CASE 12167 Published on 19.10.2014

Solitary fibrous tumour in the breast


Breast imaging

Case Type

Clinical Cases


Muñoz del Blanco M, Montes Fernandez M, Ciudad Fernandez MJ

Hospital Clinico San Carlos;
C/ professor Martin Lagos s/n,
Madrid, Spain

38 years, female

Area of Interest Breast ; Imaging Technique MR-Diffusion/Perfusion, Mammography, Ultrasound-Colour Doppler, SPECT-CT, MR
Clinical History
A 38-year-old female patient with a history of multiple breast fibroadenomas presented with a new palpable mass in the right upper quadrant. Besides, she showed episodes of hypoglycaemia from insuline resistance.
Imaging Findings
The most relevance finding in digital mammography is a large, round mass with circumscribed margins and high density located in the upper quadrant of the right breast (Fig. 1).

Ultrasound revealed a 4 cm hypoechoic round lesion with posterior acoustic enhancement. The margins are circumscribed and central and periphery vascularization on colour Doppler was noted (Fig. 2).

PET-TC showed a heterogeneous FDG captation inside the tumour (SUV max 8, 8) (Fig. 3).

Breast MRI was performed and revealed a lobulated mass, isointense on T1-WI and highly hyperintense on T2-WI. The mass showed fast and heterogeneous contrast enhancement on initial phase and plateau enhancement in the late phase (Fig. 4, 5).
Other lesions were noted in both breasts and were suggestive of fibroadenomas.

The diagnosis was made with 14-gauge percutaneous core-cut biopsy guided by ultrasound.
Solitary fibrous tumours are rare neoplasms that were primarily described as originating from the pleura [1]. In recent years, SFTs have been described in various extrapleural sites, such as the mediastinum, pericardium, nasal cavity and paranasal sinuses and retroperiteneum [2, 3]. The average age of clinical presentation is 20-50 years with no gender predilection.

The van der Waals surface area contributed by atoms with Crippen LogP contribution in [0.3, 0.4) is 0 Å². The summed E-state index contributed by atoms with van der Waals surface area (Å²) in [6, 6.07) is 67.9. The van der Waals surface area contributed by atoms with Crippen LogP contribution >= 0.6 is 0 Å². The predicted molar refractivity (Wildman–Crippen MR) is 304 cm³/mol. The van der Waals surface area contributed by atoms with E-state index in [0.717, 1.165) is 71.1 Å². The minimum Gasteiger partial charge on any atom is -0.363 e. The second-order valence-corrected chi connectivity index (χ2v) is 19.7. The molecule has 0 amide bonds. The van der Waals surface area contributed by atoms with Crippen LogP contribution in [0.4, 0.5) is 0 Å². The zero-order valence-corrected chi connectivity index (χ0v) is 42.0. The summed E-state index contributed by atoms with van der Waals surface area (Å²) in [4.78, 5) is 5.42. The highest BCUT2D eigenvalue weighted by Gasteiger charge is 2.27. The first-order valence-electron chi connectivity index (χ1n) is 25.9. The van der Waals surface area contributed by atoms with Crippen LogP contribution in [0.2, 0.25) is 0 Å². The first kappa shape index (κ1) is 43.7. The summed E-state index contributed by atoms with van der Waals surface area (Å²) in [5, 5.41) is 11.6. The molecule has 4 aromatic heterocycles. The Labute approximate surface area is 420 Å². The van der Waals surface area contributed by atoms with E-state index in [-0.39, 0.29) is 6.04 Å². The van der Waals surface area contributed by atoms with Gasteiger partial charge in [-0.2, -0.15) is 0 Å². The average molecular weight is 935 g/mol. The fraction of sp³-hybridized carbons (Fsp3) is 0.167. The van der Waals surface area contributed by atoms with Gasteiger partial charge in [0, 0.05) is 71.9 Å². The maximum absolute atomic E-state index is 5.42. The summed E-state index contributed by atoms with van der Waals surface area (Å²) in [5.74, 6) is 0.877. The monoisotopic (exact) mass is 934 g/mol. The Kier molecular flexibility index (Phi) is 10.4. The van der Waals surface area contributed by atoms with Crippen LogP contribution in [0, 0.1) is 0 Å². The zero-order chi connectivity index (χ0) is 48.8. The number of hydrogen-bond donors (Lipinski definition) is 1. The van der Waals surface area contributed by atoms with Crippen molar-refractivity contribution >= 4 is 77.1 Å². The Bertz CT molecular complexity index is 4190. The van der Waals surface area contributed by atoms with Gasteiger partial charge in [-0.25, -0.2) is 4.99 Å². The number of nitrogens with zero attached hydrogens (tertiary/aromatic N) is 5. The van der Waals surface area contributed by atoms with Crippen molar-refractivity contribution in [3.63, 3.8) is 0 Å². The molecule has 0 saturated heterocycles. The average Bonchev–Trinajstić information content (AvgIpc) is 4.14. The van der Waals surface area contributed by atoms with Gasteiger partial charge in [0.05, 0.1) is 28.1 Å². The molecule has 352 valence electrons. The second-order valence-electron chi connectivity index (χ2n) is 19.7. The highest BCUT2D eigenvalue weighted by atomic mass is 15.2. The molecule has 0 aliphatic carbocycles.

Most patients are asymptomatic or present symptoms related to compression of the palpable mass. Moreover, some cases are diagnosed with hypoglycaemia, due to insulin-like growth factor secreted by tumour cells of SFTs. Most SFTs have been reported to be benign, and complete surgical resection remains the treatment of choice. Nevertheless, approximately 10–15 % of them show recurrent and/or metastatic disease [2].

There are only ten cases reported in the mammary gland, none of them locally recurred and metastases were not seen [4].

On CT, SFTs shows typical appearance of well-defined, lobulated lesions with a geographic pattern of enhancement.
MRI features were relatively nonspecific [5]. The existing reports of pleural SFTs describe masses of predominant low or intermediate signal intensity on both T1- and T2-weighted images and on proton density–weighted images. However, high signal intensity on T2-weighted images has also been reported most often in extrapleural SFTs [2, 3].
A useful distinguishing imaging feature of SFTs is the presence of large collateral feeding vessels, which were clearly seen with CT, MRI and ultrasound.
Differential Diagnosis List
Solitary fibrous tumour
Phyllodes tumour
Mucinous carcinoma
Ductal inivasive carcinoma
Final Diagnosis
Solitary fibrous tumour
Case information
DOI: 10.1594/EURORAD/CASE.12167
ISSN: 1563-4086